Will emerging markets' summer slump go West?

Image:
Further US tariffs against $200bn worth of Chinese goods will likely be reciprocated
Donald Trump's protectionism concerns many: if the president raises tariffs against a further $200bn worth of Chinese goods - which would inevitably be reciprocated - that could see even the US stock indices crack.In Europe, a mishandling of Brexit negotiations could cause disruption not only to the UK's economy but to many members of the EU, particularly key trading partners to the UK such as Ireland, Belgium and the Netherlands.In the Eurozone itself, meanwhile, there have been rumbles of thunder as Italy's populist new coalition government threatens a stand-off with the European Commission over its budget deficit. Italy, unlike Greece, would be too big to save if international markets lost confidence in its ability to service its debts.Overlaying all of this is the knowledge that, for many stock markets, September is the worst month of the year.It has statistically been the worst month for the main US stock indices while the FTSE-100, since it was launched in 1984, has historically fallen on average in September by just under 1%.
Will emerging markets' summer slump go West?

Image:
Companies are worried over how Brexit will effect exports
That ought not to have too much of a bearing on things - past performance, as the regulatory blurb puts it, is no guide to future performance - but a lot of market participants can be superstitious about these things.If there is contagion from emerging markets, analysts at Bank of America Merrill Lynch suspect it is likely to hit European assets next, noting that European banking shares have been drifting lower for most of the year, while Germany, the continent's most important economy, shows signs of coming off the boil.German factory orders unexpectedly fell sharply in June and July, raising concerns that the country will be one of the main victims of Mr Trump's tit-for-tat trade disputes, with the rise in the euro against many currencies, including the pound, making German exports more expensive.That said, a few months ago, investors looking for a trigger for a global sell-off would have probably alighted first on the US tech sector due to the stratospheric valuations being hit by some of its leading stocks.Since then, shares of Facebook have officially entered bear market territory, while both Apple and Amazon have seen their stock market valuations blast above $1tn.And, overall, other concerns have also failed to come to pass.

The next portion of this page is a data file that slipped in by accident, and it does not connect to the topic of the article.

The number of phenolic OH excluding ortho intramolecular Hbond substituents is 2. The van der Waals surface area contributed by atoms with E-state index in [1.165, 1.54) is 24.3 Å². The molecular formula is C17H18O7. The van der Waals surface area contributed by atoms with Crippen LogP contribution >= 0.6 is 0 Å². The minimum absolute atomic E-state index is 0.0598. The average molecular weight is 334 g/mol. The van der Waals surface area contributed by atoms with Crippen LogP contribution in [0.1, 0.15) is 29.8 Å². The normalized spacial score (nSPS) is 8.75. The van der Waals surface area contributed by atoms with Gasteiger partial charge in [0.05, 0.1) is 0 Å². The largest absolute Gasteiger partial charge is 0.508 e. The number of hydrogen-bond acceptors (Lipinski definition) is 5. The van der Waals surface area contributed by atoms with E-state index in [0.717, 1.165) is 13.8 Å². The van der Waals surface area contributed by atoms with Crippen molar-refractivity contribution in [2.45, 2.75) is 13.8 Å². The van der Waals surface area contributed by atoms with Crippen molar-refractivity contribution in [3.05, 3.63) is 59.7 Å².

More from Business

Bike retailer Evans Cycles in talks with lenders as chain struggles


Tesla shares dive after two executives quit and Elon Musk cannabis interview


Waterstones buys Foyles in fightback against 'Amazon's siren call'


British Airways promises compensation after 380,000 hit by data breach


Greene King scores high in World Cup drinking stakes


National Insurance tax cut scrapped for 3m self-employed workers

The great bull run in bonds shows no sign of stalling, despite the Fed's rate rises, while global GDP growth continues to be steady - albeit not as strong as in 2017 - despite trade war fears.So, while not yet panicking, stock market investors continue to keep a wary eye on the exit.
See also:
Leave a comment
News
  • Latest
  • Read
  • Commented
Calendar Content
«    Сентябрь 2018    »
ПнВтСрЧтПтСбВс
 12
3456789
10111213141516
17181920212223
24252627282930